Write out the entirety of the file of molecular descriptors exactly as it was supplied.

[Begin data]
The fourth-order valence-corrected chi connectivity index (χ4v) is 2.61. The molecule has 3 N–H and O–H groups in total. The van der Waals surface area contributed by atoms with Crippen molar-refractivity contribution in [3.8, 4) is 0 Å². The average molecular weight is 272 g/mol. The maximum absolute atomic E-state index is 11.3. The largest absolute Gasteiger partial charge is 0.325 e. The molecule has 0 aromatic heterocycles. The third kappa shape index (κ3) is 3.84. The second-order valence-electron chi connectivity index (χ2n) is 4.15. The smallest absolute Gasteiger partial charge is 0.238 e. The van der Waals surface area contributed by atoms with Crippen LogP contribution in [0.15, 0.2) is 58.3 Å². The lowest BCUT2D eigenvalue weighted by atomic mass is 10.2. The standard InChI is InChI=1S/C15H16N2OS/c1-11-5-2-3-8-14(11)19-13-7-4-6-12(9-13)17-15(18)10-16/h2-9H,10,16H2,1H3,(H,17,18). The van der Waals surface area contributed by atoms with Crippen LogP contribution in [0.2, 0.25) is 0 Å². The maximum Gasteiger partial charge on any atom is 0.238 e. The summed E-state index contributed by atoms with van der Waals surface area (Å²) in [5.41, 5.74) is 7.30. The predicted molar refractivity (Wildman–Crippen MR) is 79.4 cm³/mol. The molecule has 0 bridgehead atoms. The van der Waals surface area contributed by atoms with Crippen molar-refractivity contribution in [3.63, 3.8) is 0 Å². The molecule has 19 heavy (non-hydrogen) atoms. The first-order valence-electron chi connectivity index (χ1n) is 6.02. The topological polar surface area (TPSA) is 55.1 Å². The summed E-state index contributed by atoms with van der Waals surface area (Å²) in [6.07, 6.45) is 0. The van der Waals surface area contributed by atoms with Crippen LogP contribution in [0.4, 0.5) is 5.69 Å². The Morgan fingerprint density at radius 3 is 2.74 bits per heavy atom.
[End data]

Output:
The fourth-order valence-corrected chi connectivity index (χ4v) is 2.61. The molecule has 3 N–H and O–H groups in total. The van der Waals surface area contributed by atoms with Crippen molar-refractivity contribution in [3.8, 4) is 0 Å². The average molecular weight is 272 g/mol. The maximum absolute atomic E-state index is 11.3. The largest absolute Gasteiger partial charge is 0.325 e. The molecule has 0 aromatic heterocycles. The third kappa shape index (κ3) is 3.84. The second-order valence-electron chi connectivity index (χ2n) is 4.15. The smallest absolute Gasteiger partial charge is 0.238 e. The van der Waals surface area contributed by atoms with Crippen LogP contribution in [0.15, 0.2) is 58.3 Å². The lowest BCUT2D eigenvalue weighted by atomic mass is 10.2. The standard InChI is InChI=1S/C15H16N2OS/c1-11-5-2-3-8-14(11)19-13-7-4-6-12(9-13)17-15(18)10-16/h2-9H,10,16H2,1H3,(H,17,18). The van der Waals surface area contributed by atoms with Crippen LogP contribution in [0.2, 0.25) is 0 Å². The maximum Gasteiger partial charge on any atom is 0.238 e. The summed E-state index contributed by atoms with van der Waals surface area (Å²) in [5.41, 5.74) is 7.30. The predicted molar refractivity (Wildman–Crippen MR) is 79.4 cm³/mol. The molecule has 0 bridgehead atoms. The van der Waals surface area contributed by atoms with Crippen molar-refractivity contribution in [3.63, 3.8) is 0 Å². The molecule has 19 heavy (non-hydrogen) atoms. The first-order valence-electron chi connectivity index (χ1n) is 6.02. The topological polar surface area (TPSA) is 55.1 Å². The summed E-state index contributed by atoms with van der Waals surface area (Å²) in [6.07, 6.45) is 0. The van der Waals surface area contributed by atoms with Crippen LogP contribution in [0.4, 0.5) is 5.69 Å². The Morgan fingerprint density at radius 3 is 2.74 bits per heavy atom.